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Meet the team who work behind the scenes at Warrington Hospital
3:10pm Friday 10th August 2012 in News
WALKING through the corridors of Warrington Hospital most patients will never notice Steve Copple and his team of seven medical engineers.
But when equipment develops faults or breaks down they have to move fast to get it fixed.
Charged with looking after more than 10,000 pieces of vital, life-saving equipment, the team is a vital cog at the hospital.
Steve says the role has changed a lot since he started in 1979.
The 62-year-old medical engineering manager said: “Most people’s perceptions of a hospital are gained from watching programmes like Casualty or 24 Hours in A&E.
“There’s a lot of equipment in hospitals these days and you don’t see us on TV supporting the clinicians and making sure everything works properly.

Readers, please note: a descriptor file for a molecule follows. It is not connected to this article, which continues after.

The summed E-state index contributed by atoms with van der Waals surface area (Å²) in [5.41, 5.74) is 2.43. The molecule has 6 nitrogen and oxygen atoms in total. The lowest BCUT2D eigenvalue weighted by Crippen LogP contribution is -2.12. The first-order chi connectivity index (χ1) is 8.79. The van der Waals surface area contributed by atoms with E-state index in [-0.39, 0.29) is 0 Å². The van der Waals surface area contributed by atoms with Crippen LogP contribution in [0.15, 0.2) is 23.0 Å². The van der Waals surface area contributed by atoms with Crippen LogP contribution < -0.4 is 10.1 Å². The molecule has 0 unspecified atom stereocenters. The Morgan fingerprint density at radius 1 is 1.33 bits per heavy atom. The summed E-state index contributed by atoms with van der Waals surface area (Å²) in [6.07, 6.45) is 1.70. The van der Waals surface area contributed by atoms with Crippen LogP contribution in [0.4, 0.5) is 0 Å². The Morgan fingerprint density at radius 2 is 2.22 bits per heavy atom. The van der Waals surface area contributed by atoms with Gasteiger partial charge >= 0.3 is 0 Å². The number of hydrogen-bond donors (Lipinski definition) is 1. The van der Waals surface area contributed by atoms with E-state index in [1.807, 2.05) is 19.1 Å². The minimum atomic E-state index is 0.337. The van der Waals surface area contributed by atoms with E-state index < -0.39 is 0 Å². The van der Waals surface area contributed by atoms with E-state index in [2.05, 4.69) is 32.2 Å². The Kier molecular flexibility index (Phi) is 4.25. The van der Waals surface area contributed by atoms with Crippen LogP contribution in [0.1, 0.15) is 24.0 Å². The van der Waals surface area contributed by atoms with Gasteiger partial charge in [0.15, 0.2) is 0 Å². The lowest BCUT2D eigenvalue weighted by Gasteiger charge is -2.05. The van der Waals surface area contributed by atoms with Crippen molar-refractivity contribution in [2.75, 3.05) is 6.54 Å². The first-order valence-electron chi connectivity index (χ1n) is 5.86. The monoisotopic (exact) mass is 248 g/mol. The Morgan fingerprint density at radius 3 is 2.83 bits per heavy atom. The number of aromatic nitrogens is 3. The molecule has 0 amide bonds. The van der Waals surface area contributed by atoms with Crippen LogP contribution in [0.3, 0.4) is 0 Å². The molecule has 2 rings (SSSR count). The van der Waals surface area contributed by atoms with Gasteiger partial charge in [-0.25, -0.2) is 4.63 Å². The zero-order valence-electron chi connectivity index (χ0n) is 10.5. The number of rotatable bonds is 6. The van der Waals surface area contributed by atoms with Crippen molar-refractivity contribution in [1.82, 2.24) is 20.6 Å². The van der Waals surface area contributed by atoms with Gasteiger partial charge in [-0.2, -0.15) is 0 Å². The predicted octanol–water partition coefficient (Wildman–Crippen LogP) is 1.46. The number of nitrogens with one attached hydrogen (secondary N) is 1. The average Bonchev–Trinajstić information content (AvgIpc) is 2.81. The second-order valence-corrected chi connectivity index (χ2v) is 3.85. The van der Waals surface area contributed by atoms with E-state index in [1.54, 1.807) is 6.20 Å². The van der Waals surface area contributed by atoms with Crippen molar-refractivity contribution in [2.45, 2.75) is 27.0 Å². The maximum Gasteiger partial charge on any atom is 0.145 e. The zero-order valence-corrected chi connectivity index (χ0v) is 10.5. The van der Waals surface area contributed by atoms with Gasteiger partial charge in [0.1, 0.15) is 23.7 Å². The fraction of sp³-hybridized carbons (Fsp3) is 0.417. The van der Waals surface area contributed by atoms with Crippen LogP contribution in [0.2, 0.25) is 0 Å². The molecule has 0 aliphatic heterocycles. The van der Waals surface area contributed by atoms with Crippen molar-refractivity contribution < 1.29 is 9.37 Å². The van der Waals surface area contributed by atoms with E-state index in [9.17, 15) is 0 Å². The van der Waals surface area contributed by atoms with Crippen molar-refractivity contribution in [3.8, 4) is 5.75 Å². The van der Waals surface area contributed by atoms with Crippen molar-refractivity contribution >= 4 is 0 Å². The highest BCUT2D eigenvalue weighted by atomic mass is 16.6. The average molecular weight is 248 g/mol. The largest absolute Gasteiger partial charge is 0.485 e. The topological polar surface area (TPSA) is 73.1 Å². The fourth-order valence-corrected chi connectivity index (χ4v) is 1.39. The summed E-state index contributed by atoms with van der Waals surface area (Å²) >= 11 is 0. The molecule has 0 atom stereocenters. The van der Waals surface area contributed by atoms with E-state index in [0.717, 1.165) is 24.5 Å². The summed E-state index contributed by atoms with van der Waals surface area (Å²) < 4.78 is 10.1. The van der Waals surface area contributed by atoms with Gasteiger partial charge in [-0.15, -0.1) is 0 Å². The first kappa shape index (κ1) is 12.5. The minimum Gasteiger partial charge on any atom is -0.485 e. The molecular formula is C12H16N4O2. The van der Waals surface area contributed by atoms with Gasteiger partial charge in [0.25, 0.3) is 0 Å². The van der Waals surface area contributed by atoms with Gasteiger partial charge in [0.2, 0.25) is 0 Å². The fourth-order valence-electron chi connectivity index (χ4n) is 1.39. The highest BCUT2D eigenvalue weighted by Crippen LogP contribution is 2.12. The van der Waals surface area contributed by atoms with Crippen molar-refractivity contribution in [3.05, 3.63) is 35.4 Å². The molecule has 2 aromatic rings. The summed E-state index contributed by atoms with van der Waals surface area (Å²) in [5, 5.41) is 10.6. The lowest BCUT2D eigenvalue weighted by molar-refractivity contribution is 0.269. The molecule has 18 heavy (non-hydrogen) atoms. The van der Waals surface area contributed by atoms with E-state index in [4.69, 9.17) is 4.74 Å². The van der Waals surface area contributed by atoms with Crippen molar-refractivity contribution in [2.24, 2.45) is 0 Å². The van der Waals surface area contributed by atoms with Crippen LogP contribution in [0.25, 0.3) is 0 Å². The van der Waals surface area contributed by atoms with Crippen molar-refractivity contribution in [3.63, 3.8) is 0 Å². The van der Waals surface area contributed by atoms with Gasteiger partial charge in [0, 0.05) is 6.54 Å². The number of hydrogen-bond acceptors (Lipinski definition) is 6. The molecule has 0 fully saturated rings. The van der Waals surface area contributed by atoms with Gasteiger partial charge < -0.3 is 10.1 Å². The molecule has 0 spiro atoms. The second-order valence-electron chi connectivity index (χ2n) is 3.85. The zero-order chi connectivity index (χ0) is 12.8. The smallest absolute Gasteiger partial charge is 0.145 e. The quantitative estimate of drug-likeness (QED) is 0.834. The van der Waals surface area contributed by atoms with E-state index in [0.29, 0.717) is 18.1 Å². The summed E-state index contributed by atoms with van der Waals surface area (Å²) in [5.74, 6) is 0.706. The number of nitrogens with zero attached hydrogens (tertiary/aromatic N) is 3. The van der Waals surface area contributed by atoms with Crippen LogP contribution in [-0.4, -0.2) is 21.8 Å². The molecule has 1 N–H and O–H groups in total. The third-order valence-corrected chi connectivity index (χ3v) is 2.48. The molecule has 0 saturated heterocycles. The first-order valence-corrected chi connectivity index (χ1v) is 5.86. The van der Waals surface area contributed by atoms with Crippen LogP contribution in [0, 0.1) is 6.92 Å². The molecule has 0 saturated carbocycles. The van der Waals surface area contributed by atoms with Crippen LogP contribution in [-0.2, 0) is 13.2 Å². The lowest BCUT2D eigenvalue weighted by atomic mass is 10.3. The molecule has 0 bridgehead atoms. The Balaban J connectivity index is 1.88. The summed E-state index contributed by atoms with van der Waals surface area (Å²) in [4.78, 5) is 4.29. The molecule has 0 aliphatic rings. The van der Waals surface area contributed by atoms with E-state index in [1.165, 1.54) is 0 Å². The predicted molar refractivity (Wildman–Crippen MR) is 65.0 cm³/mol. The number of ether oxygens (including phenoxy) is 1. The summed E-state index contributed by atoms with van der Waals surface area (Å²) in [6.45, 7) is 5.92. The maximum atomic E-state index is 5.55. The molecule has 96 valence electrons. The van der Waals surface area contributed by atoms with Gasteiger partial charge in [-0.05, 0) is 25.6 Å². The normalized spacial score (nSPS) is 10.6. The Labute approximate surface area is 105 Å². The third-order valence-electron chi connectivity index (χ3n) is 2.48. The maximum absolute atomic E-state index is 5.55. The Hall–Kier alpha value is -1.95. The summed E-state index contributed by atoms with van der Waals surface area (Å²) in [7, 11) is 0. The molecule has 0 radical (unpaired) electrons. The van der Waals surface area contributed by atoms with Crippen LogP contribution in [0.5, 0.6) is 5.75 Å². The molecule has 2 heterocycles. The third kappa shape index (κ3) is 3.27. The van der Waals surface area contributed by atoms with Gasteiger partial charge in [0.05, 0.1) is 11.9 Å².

“As with all modern technology, things do occasionally break down so we are here to make sure it’s back in action quickly.”
The majority of calls for help tend to come from the busiest departments in the hospital including the critical care department, theatres and A&E.
Steve, who lives in St Helens, started the engineering department more than 30 years ago with an ECG machine, a defibrillator the size of a printer and a few ventilators as opposed to today’s ‘ever increasing and terrific amount of equipment’.
The dad-of-two, who has a degree in electronic engineering, said: “It’s not difficult keeping up with new technology, it’s just part of the interest of the job and we all work together as a team.
“There is a lot of team spirit in the hospital and staff are always very friendly, it’s like a big community.
“Sometimes it’s not the big flashy machines that make the biggest difference but small machines like positive airway pressure machines which have been helping a lot of patients recently with sleep apnea.”